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Minnie Kasyoka

I have two names. That’s how it’s always been. Both names are mine, I took up no surname. My mum was unmarried for most of my formative years and since we no longer lived with my father, it made sense not to include his name on mine and my sister’s documents.

I have never felt unloved, unwanted or had the feeling of not belonging because I have no family name. Instead I have an overwhelming sense of independence from the unhealthy attachment to familial norms that conflict with my ideologies. No one ever tells me, “You’re a shame to this name!” I like how belonging to myself comes before belonging to anyone else.

When I got my son the decision was easy, I named him for the circumstances of his conception, middle name Peter for my step dad, last name Kwame for one of my heroes, the great Nkrumah. His were 3 but they all belonged to him. He was his own person and apart from the necessary guidance I’m meant to impart I make it a point not to control his life in any way. He is a very independent little boy.

You would think my mum, having named me and actively taken away my intended surname would be joyous that for once, I had lived by her example. She was livid! Why didn’t I name him after my step father? I was confused, I had! Peter, wasn’t that his name?

She went on to explain how important it is for a boy to belong somewhere. “Jabali belongs to me.” No, she meant to which family did he belong. Ours of course! We live with my parents, he knows where we come from. I frustrated her.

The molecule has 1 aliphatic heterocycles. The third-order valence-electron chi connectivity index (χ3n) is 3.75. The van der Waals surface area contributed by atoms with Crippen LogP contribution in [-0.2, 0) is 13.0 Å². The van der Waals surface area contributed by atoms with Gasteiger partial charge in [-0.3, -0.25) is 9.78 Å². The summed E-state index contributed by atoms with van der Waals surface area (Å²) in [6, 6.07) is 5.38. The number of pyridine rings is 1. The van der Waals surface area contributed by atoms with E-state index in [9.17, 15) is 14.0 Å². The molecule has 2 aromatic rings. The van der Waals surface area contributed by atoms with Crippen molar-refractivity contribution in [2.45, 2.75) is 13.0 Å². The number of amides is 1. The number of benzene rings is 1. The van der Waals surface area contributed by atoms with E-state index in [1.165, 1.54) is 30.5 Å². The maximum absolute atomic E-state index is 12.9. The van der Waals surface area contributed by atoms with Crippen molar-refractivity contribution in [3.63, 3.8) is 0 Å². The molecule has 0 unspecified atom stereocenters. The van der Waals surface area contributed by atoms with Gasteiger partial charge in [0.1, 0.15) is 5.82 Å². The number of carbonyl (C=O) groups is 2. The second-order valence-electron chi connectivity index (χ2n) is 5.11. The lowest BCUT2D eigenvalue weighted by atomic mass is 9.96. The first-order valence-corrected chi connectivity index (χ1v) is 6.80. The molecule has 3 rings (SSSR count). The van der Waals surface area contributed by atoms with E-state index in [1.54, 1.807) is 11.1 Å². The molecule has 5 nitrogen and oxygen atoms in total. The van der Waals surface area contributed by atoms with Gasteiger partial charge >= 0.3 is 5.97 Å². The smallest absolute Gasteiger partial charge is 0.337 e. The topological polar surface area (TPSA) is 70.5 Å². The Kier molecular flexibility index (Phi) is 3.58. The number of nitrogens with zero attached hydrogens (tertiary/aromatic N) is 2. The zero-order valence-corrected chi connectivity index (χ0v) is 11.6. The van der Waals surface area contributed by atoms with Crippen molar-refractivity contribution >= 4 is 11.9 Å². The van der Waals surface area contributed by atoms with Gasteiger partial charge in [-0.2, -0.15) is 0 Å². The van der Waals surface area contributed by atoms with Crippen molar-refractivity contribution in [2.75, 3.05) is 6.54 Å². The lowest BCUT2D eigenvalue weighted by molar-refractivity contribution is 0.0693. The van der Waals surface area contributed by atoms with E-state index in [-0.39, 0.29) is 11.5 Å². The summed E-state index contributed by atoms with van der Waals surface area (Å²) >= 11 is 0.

Then came all the lectures from my extended family. A boy needs to belong. Everyone said this. He needs a name that identifies where he’s from. I gave in and said I’d add my own name, Kasyoka, a Kamba, woman’s name to his, like Kikuyu single mother’s do. The answer was a resounding no!

They wanted me to add my step father’s name to Jabali’s. I love the man, he raised me! I know he’d had no qualms with me not adding his name to my own, why was it so important now? Why was it important for my son to bear THIS particular name, Gitiha?

It hit me with a brutal force months after my mum went through hell and high water to add the name Gitiha to my kid’s birth certificate and passport. She had to trick me into all of it of course and bribe her way through a lot of bureaucracy, but the cunning woman got her way in the end.


It occurred to me that they didn’t say Jabali did not need a name, he needed that name. What was so special about the name?

Jabali Peter Kwame.

None of those names give any indication of his ethnic origins. He could in fact be Ghanaian for all anyone knows.

Jabali Peter Kwame Gitiha is his new name.

He needs to belong.

He belongs to me.

That’s not enough. People need to know where he comes from.

That did not mean from which family he hailed.

It turns out that in my ideological independence from my family, I failed to pick something up that is integral to the survival of any Kenyan alive today, Tribalism. That’s why it didn’t occur to me at first when they said he should belong somewhere.